The Materials Oasis in Los Angeles is a warehouse that looks like a sorting area for the world’s biggest charity shop. It’s full of vases, sofas, artwork, artificial plants, plastic bins of sand, wall sections, and even bags of packing paper.
This motley collection of items isn’t for sale. All the goods here have been discarded from the film and TV industry, and are being offered free of charge to other filming productions, non-profits, schools, or others who can make use of them.
EcoSet, the company that runs the Materials Oasis, also provides set services to help productions reach the zero waste standard of 90% of waste diverted from landfill or combustion.
Reese Medefesser, the reuse co-ordinator for EcoSet, is continually surprised by what people will take, and for what purpose. Eventually every single item will receive a second life – even if his team needs, for instance, to dismantle a massive scenic wall before people can arrive to cart away the pieces.
Often shoppers for film and TV will start here, to spark ideas before production. And following production, working with EcoSet can be a cost-effective alternative to paying disposal fees – as well as allowing a production company to tout its environmental actions.
A blockbuster film like Jurassic World: Dominion churns through an enormous number of materials. So the production team looked for creative ways to ensure that many of those materials could have a second life.
For instance, the animatronic dinosaurs were created using silicon and fibreglass moulds. The scenery salvage company Green Clover melted down those moulds for future use.
Even the stunt wire, which can’t be used again in its current form for safety reasons, was pulled apart to create new wire.
This is the second in a two-part series about making the TV and film industries more environmentally-friendly. You can read the first part here.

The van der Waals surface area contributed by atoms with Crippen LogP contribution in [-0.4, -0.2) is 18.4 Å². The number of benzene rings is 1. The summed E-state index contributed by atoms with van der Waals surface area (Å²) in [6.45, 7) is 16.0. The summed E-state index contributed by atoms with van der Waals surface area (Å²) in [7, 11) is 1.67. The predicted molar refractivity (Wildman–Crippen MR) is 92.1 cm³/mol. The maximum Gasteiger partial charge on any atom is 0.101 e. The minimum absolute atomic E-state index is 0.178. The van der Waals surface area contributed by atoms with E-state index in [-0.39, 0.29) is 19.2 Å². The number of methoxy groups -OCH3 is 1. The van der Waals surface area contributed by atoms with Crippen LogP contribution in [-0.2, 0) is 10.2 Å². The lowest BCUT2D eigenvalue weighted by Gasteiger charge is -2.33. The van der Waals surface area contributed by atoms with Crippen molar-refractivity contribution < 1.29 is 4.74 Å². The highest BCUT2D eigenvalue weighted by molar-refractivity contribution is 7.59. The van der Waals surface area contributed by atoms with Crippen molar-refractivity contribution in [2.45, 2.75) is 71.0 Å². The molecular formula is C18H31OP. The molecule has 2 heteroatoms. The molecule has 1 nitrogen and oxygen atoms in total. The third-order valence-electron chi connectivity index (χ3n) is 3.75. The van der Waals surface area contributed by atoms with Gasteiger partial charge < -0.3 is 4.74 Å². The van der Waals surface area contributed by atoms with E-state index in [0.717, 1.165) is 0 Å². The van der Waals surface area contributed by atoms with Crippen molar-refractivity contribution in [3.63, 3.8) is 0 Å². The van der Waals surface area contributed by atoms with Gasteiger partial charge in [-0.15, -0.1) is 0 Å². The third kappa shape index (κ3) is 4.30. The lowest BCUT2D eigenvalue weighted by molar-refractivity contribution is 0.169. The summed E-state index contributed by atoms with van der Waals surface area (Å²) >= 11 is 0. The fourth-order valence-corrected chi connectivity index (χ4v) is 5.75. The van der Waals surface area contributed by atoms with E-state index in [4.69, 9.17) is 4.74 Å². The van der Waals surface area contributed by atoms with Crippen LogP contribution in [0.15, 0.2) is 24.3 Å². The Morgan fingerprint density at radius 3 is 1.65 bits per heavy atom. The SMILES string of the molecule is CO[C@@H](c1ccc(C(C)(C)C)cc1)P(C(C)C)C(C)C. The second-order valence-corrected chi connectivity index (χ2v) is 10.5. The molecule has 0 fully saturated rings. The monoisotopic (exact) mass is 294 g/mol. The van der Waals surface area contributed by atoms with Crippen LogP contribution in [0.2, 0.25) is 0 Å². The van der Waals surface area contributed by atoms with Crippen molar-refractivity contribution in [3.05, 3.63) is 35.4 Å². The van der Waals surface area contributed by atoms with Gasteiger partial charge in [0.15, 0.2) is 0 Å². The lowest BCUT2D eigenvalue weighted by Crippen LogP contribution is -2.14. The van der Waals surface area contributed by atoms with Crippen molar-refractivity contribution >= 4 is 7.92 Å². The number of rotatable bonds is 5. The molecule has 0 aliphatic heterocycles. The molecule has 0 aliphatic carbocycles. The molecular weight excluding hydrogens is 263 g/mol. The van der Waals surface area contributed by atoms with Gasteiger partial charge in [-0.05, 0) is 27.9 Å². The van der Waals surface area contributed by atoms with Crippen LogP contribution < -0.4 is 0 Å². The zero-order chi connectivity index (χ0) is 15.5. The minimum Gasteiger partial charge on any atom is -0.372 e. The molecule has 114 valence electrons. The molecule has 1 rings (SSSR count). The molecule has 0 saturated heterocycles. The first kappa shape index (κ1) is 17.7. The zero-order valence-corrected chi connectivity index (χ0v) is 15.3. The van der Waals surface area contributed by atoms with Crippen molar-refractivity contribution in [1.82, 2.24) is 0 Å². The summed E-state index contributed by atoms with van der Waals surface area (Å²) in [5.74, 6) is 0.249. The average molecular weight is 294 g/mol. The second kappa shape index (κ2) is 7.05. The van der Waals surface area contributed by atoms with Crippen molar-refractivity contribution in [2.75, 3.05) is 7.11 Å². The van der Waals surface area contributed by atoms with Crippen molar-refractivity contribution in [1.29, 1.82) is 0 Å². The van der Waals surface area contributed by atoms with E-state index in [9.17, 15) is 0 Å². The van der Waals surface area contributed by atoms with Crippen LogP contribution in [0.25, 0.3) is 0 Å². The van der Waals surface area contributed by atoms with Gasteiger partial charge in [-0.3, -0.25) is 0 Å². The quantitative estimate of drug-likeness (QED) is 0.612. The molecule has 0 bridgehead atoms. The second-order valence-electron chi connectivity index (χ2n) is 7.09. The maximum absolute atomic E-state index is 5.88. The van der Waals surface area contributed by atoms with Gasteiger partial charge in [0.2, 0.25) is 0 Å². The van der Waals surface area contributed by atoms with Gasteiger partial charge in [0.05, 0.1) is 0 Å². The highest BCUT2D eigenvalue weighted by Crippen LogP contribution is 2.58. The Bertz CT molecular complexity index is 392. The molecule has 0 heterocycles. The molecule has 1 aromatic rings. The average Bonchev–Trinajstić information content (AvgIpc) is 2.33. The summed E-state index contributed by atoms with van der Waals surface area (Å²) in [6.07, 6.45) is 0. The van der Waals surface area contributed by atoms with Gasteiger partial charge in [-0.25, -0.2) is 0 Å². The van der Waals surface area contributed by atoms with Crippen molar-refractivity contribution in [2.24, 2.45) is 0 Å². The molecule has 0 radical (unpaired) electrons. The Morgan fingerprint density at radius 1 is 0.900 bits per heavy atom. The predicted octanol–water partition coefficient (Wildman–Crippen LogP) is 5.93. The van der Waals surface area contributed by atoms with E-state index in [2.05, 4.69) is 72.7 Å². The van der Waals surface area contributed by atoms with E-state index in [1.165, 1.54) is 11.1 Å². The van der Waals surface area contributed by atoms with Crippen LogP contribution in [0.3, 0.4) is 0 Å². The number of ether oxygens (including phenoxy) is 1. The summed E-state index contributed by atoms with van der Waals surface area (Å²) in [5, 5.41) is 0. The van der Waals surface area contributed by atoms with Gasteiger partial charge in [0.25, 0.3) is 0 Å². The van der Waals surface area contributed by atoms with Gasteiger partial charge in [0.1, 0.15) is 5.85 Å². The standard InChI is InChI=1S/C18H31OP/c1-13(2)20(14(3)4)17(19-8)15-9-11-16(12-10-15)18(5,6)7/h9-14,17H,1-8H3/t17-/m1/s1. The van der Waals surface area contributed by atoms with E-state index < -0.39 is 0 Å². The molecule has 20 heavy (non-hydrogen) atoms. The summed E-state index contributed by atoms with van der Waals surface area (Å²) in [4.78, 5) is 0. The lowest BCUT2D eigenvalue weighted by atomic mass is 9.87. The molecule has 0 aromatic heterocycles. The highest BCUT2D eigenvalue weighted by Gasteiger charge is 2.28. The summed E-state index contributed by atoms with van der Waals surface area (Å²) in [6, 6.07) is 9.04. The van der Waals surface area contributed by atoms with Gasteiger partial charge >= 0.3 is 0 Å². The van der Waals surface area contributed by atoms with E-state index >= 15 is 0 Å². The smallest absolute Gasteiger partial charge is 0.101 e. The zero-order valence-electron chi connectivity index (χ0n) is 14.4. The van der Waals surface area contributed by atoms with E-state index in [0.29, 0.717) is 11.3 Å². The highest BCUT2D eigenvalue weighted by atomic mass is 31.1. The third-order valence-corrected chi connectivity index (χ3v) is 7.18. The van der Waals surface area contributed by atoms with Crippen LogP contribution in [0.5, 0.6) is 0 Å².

A number of film studios have announced sustainability goals, such as carbon neutrality by 2035. These have varying levels of ambition, but they generally incorporate some level of waste reduction, from donating or composting leftover food to replacing single-use plastic water bottles, to minimising the amount of paper used on set.
This is relatively low-hanging fruit. Louise Smith, a sustainability consultant with Neptune Environmental Solutions, explains why so many production teams have embraced waste reduction: “Waste and plastics is something that every single crew member can see physically, every single day. And so it’s something that’s ever-present in people’s minds.”
Even more production items could be reused with tweaks to protect intellectual property. For instance, props where the design has been copyrighted could potentially have their identifying features removed.
And on a larger scale, retrofitting existing spaces can be less wasteful than building stages from scratch.
Waste is one of many aspects a filming production needs to log in order to qualify for sustainable production certification from the environmental organisation albert. You may have seen this logo in the end credits of a TV programme.